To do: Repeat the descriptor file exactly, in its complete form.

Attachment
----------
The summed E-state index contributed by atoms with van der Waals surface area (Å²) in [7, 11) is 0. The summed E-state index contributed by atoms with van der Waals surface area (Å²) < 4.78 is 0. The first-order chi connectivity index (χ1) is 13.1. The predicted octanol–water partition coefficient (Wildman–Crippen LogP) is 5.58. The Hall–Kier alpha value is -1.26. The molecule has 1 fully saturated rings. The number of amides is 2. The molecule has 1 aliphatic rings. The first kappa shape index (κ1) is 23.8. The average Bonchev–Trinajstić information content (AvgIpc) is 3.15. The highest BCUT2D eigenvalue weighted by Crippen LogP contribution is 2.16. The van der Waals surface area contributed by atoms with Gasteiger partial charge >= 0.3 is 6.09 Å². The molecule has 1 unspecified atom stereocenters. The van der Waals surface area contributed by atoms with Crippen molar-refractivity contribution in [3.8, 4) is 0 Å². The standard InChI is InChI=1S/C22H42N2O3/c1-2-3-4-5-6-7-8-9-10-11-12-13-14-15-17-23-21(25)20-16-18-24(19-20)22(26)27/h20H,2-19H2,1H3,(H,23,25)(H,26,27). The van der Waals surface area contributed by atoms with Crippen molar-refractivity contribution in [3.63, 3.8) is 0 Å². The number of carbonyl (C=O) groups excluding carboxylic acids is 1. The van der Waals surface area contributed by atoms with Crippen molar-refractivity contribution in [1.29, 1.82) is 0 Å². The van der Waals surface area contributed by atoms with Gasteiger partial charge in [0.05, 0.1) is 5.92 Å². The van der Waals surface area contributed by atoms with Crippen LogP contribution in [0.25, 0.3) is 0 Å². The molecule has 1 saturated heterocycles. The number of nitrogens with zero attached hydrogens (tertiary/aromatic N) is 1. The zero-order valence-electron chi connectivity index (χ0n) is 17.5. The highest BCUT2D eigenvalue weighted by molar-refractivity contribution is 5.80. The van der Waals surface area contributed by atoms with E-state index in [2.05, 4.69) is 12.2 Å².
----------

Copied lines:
The summed E-state index contributed by atoms with van der Waals surface area (Å²) in [7, 11) is 0. The summed E-state index contributed by atoms with van der Waals surface area (Å²) < 4.78 is 0. The first-order chi connectivity index (χ1) is 13.1. The predicted octanol–water partition coefficient (Wildman–Crippen LogP) is 5.58. The Hall–Kier alpha value is -1.26. The molecule has 1 fully saturated rings. The number of amides is 2. The molecule has 1 aliphatic rings. The first kappa shape index (κ1) is 23.8. The average Bonchev–Trinajstić information content (AvgIpc) is 3.15. The highest BCUT2D eigenvalue weighted by Crippen LogP contribution is 2.16. The van der Waals surface area contributed by atoms with Gasteiger partial charge >= 0.3 is 6.09 Å². The molecule has 1 unspecified atom stereocenters. The van der Waals surface area contributed by atoms with Crippen molar-refractivity contribution in [3.8, 4) is 0 Å². The standard InChI is InChI=1S/C22H42N2O3/c1-2-3-4-5-6-7-8-9-10-11-12-13-14-15-17-23-21(25)20-16-18-24(19-20)22(26)27/h20H,2-19H2,1H3,(H,23,25)(H,26,27). The van der Waals surface area contributed by atoms with Crippen molar-refractivity contribution in [3.63, 3.8) is 0 Å². The number of carbonyl (C=O) groups excluding carboxylic acids is 1. The van der Waals surface area contributed by atoms with Crippen molar-refractivity contribution in [1.29, 1.82) is 0 Å². The van der Waals surface area contributed by atoms with Gasteiger partial charge in [0.05, 0.1) is 5.92 Å². The van der Waals surface area contributed by atoms with Crippen LogP contribution in [0.25, 0.3) is 0 Å². The molecule has 1 saturated heterocycles. The number of nitrogens with zero attached hydrogens (tertiary/aromatic N) is 1. The zero-order valence-electron chi connectivity index (χ0n) is 17.5. The highest BCUT2D eigenvalue weighted by molar-refractivity contribution is 5.80. The van der Waals surface area contributed by atoms with E-state index in [2.05, 4.69) is 12.2 Å².